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Archive For: Georgia – News4 – Jekyll Creek to St. Marys River

  • New Wine, Coffee and Gift Shop in St. Marys, GA, off the AICW from Statute Mile 713

    St. Marys River flows into the northern tip of Cumberland Sound just north of Fernandina, FL, and serves as the coastal state line between Georgia and Florida. The town of St. Marys is an easy trip up the St. Marys River, departing the Waterway at flashing green marker #29, statute mile 713.

    Subject: New Wine, Coffee & Gift Shop in St. Marys, GA
    Cruising News:
    Hi – One of my customers suggested that I let you know that we just recently opened a new Wine, Coffee & Gift shop in downtown St. Marys, GA. We have free WIFI, too, and craft beers. Oh, and did I mention our wonderful pastries and cheese, hummus and other appetizer plates? We are just a short block from the dock. Come visit! Hours are Tues-Sat. 10am-8pm and Sundays 11am-6pm.
    We hope you all have a wonderful time in St. Marys during the Thanksgiving festivities and look forward to meeting you.
    Thanks,
    Sue Gokalp, Manager
    The Blue Goose on Osborne
    126 Osborne Street
    St. Marys, GA 31558
    www.bluegoosewineandcoffee.com
    912-409-2165

    Click Here To Open A Chart View Window, Zoomed To St. Marys GA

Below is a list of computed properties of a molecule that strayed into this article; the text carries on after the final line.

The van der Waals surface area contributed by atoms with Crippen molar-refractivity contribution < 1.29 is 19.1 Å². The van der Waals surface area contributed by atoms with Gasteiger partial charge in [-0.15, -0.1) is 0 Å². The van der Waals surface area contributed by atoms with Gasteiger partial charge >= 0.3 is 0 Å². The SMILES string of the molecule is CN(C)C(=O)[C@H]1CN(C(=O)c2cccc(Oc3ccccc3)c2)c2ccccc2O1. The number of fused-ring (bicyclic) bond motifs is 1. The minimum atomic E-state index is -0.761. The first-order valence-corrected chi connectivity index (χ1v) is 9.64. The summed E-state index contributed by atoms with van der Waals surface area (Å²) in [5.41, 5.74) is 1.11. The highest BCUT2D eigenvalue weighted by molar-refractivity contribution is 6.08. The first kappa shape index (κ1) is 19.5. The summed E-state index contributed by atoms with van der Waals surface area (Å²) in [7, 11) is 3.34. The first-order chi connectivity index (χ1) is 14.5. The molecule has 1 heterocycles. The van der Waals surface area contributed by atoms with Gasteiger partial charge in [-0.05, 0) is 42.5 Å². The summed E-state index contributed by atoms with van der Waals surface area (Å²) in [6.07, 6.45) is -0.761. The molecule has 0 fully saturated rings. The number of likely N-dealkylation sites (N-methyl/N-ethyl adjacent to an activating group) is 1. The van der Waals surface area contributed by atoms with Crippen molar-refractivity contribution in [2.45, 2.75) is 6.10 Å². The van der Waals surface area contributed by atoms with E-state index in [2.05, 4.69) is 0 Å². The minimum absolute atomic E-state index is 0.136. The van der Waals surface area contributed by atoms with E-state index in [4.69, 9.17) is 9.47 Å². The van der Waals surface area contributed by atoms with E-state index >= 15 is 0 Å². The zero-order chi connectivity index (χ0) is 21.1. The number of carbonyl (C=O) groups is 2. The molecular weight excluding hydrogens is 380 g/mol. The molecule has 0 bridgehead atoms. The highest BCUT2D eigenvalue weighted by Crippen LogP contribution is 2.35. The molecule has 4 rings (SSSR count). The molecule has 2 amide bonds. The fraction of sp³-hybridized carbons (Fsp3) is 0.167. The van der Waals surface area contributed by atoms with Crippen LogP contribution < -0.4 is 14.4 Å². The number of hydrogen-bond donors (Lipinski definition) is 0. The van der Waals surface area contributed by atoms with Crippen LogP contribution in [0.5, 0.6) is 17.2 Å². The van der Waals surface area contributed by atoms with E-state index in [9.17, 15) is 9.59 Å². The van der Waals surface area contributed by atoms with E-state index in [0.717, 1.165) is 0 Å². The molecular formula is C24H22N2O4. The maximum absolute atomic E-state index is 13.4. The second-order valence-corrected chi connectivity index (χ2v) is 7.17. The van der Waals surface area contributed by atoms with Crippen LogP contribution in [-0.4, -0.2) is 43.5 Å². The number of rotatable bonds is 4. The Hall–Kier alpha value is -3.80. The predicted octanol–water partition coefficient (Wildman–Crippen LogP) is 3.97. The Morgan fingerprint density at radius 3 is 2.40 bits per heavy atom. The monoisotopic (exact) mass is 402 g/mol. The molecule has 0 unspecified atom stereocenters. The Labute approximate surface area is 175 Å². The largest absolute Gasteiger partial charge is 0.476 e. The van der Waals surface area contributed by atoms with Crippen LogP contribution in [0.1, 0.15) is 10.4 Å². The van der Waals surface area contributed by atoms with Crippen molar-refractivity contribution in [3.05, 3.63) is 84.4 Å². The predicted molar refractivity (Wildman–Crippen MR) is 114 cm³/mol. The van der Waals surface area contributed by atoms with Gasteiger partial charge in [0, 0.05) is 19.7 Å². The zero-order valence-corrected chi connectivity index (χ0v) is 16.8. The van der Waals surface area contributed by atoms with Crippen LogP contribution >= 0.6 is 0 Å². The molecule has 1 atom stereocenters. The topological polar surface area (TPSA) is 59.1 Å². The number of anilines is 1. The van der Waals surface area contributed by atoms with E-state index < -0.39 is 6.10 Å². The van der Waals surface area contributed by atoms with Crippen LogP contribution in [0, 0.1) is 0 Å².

• Expect Rough Waters Across St. Andrew Sound (Georgia AICW, near St. M. 689)

    The choppy water problem while running the AICW’s passage across Georgia’s St. Andrew Sound results from the Waterway’s passage practically out into the briny blue, in order to clear Horseshoe Shoal, which occupies the Sound’s mid-width. Recognizing the potential for very dusty crossing here, the US Army Corps of Engineers has provided an alternate route, known as Umbrella Cut, BUT low water depths on this passage can run as thin as 4 1/2 feet.
    The exchange of views below has been copied from the T&T (Trawlers and Trawlering) list.

    My progress south will take me across St. Andrews sound on Wednesday. Marine weather forecast for the area is NE 10-15 knots seas 4-6 off shore, choppy inland. What would you expect the sound to be like?
    Bob
    Chateau de Mer

    Any east wind will cause issues particularly if in opposition to the tide e.g. ebb. There is an alternate route that is doable depending on stage of tide and draft of your boat. 6′ in St Andrews is very short and mean. Enjoy the Golden Isles and cut the shoal at your own risk if crossing the sound.
    Joe
    M/V “Carolyn Ann” GH N-37

    We went through the area yesterday. It was beyond awful in the Sound, so we turned to starboard up the Satilla River to marker 8, turned to port and worked our way through the deeper water back to Cumberland River. This is NOT the charted alternate route, but much shorter and worked for us. It was about 2 hours after high tide and we were able to make it through. We draw 5′. Not flat, but the giant elephants in St. Andrews made it a no-brainer for us.
    Take a look, and good luck!
    Stephanie Wakelin
    M/V September Song

    We traveled through this route [Umbrella Cut] today about one hour after a 7′ high tide. We draw 6′ and never saw less than 5.5′ under our keel. Nice alternate to the breakers rolling in the sound.
    glebreton